Improper maintenance of feeders is one way to hurt birds. People using platform or tray feeders are urged to clean them frequently because they can spread disease. Bird feces can get on the food in these feeders.

People can make tray feeders safer by lining them with a piece of linoleum which can be removed and cleaned periodically, Ward said.

All bird feeders, regardless of their type, should be cleaned often with a small amount chlorine bleach mixed with water. Metal bird feeders are easier to clean than wooden ones, and thus often are preferable.

Feeders should be placed away from vegetative cover because cats and other predators will use it to hide in and attack birds from. Still some cover a safe distance from feeders is good because it helps birds by giving them a place to roost, Bray said.

Snow cover is also an important element of nature, which people feeding birds need to address. Individuals putting feed on the ground for birds like juncos should keep the area where the birds are fed clear of snow.

People also have the option of compacting the snow so that birds have a solid area to get food.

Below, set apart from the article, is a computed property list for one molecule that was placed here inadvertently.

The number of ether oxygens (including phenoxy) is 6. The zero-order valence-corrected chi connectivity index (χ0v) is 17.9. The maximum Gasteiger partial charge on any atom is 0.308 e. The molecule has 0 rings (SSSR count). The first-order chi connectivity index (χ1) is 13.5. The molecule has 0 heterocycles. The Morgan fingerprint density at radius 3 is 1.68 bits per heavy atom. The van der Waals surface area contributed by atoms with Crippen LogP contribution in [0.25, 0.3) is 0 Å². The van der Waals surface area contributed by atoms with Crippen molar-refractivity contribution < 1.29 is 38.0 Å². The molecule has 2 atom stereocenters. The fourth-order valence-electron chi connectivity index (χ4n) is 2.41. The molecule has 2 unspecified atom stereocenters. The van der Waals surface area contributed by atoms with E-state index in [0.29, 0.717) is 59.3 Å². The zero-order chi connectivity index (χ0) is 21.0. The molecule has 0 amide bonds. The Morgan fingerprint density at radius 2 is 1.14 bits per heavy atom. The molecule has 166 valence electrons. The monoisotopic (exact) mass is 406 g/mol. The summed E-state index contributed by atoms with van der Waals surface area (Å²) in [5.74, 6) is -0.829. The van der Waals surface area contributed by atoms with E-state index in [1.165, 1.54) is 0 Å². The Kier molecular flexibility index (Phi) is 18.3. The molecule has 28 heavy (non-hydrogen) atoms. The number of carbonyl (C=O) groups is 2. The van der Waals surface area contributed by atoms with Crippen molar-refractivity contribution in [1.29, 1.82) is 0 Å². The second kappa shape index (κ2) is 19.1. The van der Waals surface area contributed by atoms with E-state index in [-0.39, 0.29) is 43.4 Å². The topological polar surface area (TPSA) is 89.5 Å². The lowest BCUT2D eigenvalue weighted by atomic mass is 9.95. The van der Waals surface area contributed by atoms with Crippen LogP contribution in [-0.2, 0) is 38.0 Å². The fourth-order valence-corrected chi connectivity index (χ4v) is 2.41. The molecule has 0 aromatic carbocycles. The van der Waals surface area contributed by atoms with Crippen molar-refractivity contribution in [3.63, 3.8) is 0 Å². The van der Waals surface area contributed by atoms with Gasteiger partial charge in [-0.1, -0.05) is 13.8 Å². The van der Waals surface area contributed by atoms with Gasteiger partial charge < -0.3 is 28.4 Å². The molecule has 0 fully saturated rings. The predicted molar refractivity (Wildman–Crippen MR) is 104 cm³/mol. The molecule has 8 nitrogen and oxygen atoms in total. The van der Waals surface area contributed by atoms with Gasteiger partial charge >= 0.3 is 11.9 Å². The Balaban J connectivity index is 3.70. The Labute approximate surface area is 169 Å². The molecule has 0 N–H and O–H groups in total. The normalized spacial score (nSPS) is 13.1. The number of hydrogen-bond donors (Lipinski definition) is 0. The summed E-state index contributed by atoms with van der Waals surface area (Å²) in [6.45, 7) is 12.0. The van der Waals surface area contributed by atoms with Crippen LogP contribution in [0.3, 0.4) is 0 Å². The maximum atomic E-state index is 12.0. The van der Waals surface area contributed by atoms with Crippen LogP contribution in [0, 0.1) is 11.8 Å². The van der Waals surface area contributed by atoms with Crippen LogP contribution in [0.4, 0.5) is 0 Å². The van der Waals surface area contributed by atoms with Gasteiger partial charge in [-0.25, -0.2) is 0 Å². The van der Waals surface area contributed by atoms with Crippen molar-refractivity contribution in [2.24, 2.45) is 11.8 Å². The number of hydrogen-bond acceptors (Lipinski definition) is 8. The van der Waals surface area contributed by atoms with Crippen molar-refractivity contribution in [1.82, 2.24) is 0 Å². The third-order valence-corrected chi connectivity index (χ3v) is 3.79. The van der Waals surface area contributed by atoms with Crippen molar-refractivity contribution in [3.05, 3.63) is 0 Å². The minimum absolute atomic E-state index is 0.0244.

Rocky digestive systems: Small pieces of gravel are another consideration for people operating bird feeders, Ward said. He explained that birds don't have teeth to chew their food. Instead, birds digest hard seeds by eating small pebbles, which grit against the seed in their gizzard.

"During long periods of snow cover, grit or gravel should be made available for birds,'' Ward said.

Uncommon diversity: Bray moved to La Grande 2 1/2 years ago from Corvallis and along with Mariah Hey opened the Bobolink last fall.

One reason Bray came to Northeast Oregon is its uncommon diversity of birds. He said the area is second only to the coast in greatest diversity of birds in Oregon.

"(Of birds in Oregon), there are 15 species in this region that are common only here,'' he said.

Bray believes that the number of people who feed birds and are involved in bird watching is growing, and will continue to grow.

"People are busy," Bray said. "Bird feeding and bird watching helps them slow down and appreciate all of nature more.''